Entrepreneur Mike Cannon-Brookes, co-founder of software firm Atlassian
Entrepreneur Mike Cannon-Brookes, co-founder of software firm Atlassian gestures during a Reuters interview in central Sydney June 5, 2013. Reuters/Daniel Munroz

On Monday, Australia’s leading software company Atlassian filed to go public and will list the common stock on the Nasdaq Global Market under the ticker symbol TEAM.

Goldman, Sachs & Co. and Morgan Stanley & Co. are the lead joint book-running managers for the offering, with Allen & Co., UBS Securities and Jefferies acting as additional book-running managers. Canaccord Genuity, JMP Securities, Raymond James & Associates and William Blair & Co. will be the co-managers.

However, it is unknown how many shares are going to be offered or the price range as the company is aiming to raise as much as $250 million (AU$354 million) with the offering, reports Computer World. Atlassian is reportedly valued above $3 billion (AU$2.84 billion) in its last private investment round.

Atlassian’s important products are JIRA for team planning and project management; Confluence for team content creation and sharing; HipChat for team messaging and communications: Bitbucket for team code sharing and management; JIRA Service Desk for team services and support applications.

Head quarters moved to UK

Although the development and collaboration software company's main offices are in Sydney and San Francisco, Atlassian moved its official corporate headquarters to the UK in 2014 to stay closer to the global investor base. It pursues a News Corp style dual class share structure which is not permissible at the ASX, which allows the founders to retain control, reported The Sydney Morning Herald.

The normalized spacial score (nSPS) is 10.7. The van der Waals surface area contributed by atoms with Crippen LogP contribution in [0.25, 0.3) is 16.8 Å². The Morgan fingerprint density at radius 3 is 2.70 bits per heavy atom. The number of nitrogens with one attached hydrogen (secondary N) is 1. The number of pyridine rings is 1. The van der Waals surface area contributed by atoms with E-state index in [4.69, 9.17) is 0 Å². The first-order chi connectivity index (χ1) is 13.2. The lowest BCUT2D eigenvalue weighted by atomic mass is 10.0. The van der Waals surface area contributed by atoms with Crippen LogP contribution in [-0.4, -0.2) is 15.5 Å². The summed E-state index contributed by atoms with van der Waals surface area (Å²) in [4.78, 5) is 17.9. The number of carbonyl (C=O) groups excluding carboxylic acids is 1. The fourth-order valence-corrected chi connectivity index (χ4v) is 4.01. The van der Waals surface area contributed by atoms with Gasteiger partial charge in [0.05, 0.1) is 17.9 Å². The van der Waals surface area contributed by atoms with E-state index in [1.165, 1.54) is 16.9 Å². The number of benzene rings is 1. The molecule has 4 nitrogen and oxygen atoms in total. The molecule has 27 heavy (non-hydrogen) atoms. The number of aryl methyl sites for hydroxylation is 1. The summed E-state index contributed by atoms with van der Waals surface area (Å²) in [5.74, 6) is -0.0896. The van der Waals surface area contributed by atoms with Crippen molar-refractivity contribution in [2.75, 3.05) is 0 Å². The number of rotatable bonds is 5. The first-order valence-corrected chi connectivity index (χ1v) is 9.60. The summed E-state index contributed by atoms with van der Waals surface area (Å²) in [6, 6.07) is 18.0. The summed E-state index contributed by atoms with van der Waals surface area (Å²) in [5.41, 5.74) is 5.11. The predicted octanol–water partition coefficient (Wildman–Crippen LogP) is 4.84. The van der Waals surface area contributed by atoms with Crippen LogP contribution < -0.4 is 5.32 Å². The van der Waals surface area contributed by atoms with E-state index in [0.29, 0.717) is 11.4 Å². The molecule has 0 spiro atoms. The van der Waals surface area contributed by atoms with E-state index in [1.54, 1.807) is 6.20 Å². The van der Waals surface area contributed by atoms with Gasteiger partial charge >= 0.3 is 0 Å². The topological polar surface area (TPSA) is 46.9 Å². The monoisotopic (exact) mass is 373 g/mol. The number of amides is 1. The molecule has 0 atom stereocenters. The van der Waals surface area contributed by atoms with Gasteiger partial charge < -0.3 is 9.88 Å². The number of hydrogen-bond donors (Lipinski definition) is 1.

Though tech upstarts need not be in profit when they file for IPOs, what makes Atlassian special is that the 13-year-old maker of team-collaboration software is profitable for the past 10 fiscal years.

Its revenue, according to the F-1 prospectus, has shown annual growth rate of 46.7 percent from fiscal 2013 to fiscal 2015, when it reached $319.5 million (AU452.5 million).

No sales force

Unlike other enterprise software start ups, Atlassian has no sales force and relies entirely on word-of-mouth recommendations, reports New York Times. Atlassian claims a customer base of 51,000 paying customers in 160 countries, including 79 of Fortune 100 and 273 of the Fortune 500 companies. Some of its leading customers are Elon Musk's electric car maker, Tesla Motors and finance companies HSBC and Visa.

"Atlassian is a company that deserves a lot more visibility than they have," said Al Hilwa, a program director with IDC.

The analyst noted the company has achieved "amazing growth" on the strength of organic funding, and added: “To see Atlassian get the visibility of a public company is a plus for the customers and communities that use their software."

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